Brad Geddes / PPC Geek
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Brad Geddes's Theories on Marketing Coupons as an Online Marketing Strategy

Coupons as an Online Marketing Strategy

This is a guest post by Ella Davidson of Coupons.org.Coupons is a charitable-leaning couponing site that strives to provide fresh and authoritative coupons and news.

Coupons are experiencing an explosion in popularity—among consumers and marketers alike. For the former, the attraction is clear: coupons are a quick and simple way to save money; if they are available, there is no reason not to put them to use. For the latter, it can be a little more complicated. Coupons offer a juicy incentive for new customers, but coupon-based promotion campaigns can be risky business. Here are some of the elements to take into consideration in order to decide if this sort of strategy is the right choice for your website:

Finding a Target Audience and a Product to Promote

  1. Online coupons should be tailored for new, potential buyers: Generally, the objective of any marketing campaign based on coupons is to attract new customers. In the case of online marketing, the idea is to up the website’s conversion rate—in other words, to turn visitors into actual buyers. Therefore, promotions should be put in place where casual viewers will readily find them. On the other hand, too many people making use of coupons can seriously dent profits.
  2. The established customer base should not be using online coupons: From a marketing standpoint, it’s a bad thing if proven buyers are finding and using the coupons meant to bring in new patrons. These are the people who would likely buy a given item even without that 50% discount. So—somewhat paradoxically—online coupons work best when they are advertised in such a way that only new buyers find them. There are a few ways to avoid a loss scenario and insure that a couponing campaign reaches the right people:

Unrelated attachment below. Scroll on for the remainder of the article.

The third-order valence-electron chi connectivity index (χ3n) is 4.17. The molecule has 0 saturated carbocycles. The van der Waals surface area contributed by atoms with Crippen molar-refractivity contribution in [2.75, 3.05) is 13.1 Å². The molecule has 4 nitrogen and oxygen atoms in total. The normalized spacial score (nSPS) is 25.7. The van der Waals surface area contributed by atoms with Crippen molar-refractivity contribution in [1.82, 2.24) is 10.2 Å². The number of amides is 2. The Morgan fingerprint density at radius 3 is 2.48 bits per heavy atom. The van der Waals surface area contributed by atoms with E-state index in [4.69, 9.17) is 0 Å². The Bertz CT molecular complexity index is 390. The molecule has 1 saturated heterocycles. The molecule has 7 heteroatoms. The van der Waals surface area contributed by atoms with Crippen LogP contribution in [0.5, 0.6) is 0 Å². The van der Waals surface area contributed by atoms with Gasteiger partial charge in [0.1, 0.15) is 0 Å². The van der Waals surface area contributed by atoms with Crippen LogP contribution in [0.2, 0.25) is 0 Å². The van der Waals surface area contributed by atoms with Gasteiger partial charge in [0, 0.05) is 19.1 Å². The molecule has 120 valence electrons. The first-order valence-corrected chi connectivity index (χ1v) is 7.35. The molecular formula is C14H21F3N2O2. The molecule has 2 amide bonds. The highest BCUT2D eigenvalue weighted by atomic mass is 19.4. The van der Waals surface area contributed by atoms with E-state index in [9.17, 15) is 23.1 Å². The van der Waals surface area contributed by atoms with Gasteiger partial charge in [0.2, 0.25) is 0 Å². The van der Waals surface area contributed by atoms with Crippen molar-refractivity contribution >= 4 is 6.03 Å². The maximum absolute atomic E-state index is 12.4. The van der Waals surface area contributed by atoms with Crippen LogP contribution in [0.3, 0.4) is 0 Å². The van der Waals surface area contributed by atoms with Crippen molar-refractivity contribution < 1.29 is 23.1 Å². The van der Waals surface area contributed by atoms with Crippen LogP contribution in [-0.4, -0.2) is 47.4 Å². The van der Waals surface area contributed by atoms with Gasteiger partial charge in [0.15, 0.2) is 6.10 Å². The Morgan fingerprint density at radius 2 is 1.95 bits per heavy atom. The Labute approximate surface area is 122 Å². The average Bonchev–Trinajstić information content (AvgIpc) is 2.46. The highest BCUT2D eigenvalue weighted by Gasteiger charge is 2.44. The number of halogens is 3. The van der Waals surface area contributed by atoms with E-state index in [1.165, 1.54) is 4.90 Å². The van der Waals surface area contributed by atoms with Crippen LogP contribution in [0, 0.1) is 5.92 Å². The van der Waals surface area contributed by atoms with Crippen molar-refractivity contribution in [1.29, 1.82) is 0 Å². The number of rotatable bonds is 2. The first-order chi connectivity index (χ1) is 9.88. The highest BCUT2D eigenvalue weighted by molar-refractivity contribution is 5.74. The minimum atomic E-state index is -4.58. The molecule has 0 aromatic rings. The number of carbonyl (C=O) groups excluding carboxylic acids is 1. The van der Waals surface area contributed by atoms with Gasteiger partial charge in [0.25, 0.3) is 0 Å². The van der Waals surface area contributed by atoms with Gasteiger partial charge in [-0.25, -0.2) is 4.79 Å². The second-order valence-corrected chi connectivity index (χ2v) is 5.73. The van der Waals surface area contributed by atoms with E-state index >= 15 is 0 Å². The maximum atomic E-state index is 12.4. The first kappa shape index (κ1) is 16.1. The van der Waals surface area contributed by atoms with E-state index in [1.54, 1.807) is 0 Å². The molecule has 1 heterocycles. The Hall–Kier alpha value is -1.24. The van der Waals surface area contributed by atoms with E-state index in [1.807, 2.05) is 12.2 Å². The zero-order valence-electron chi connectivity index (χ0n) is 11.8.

• Offer a discount on a very specific, niche product—this way, the buyers using the coupons will be customers with a legitimate interest in the item, not just all-consuming bargain hunters.
    • Use coupons to get rid of excess inventory—items that are beginning to serve only as a drain on resources are always great candidates for discounts

Methods of Distribution

Once you know what you’re discounting and who you want using the coupons, you can figure out a strategy for distributing them:

  1. Major players: Vendors like LivingSocial, Google Offers, and Groupon are devoted to the circulation of coupons. However, relying on these third-party players can be risky—once you’ve made a coupon available to a vendor, you lose control of how many customers ultimately end up discovering and redeeming it.
  2. Video couponing: Video ads are safer than third-party vendors because they allow you the freedom to disable sent-out coupons after reaching a goal without having to take down the ad and lose the associated boost in visibility.
  3. Social media: The brand new Facebook Deals presents yet another avenue for a couponing campaign. The benefits of advertising through Facebook are already well-known to marketers: a massive base of potential customers who are already categorized by their likes and interests is something of an advertisement dream come true. Only time will reveal the true effectiveness of Facebook Deals as a coupon distributor, but for now it looks very promising.

Coupons can seriously boost business for a small company, but it’s important to remember that a poorly thought-out campaign can end in disaster. If you decide that coupons are the way to go for your own business, always plan your marketing strategy very carefully. Make sure you have a complete understanding of your current model, where your profits are coming from, etc. Avoid distributing coupons for proven sellers; focus on new products or less popular items. And give it some thought: is promoting your company and gaining new patrons worth the potential loss in profits? Plan ahead, maintain control, and you’ll be on the road to success. Good luck!

About the Author: Ella Davidson works for Coupons.org,  a charitable-leaning couponing site that strives to provide fresh and authoritative coupons and news.

Opinions expressed in the article are those of the guest author and not necessarily bgTheory. If you would like to write for Certified Knowledge, please let us know.

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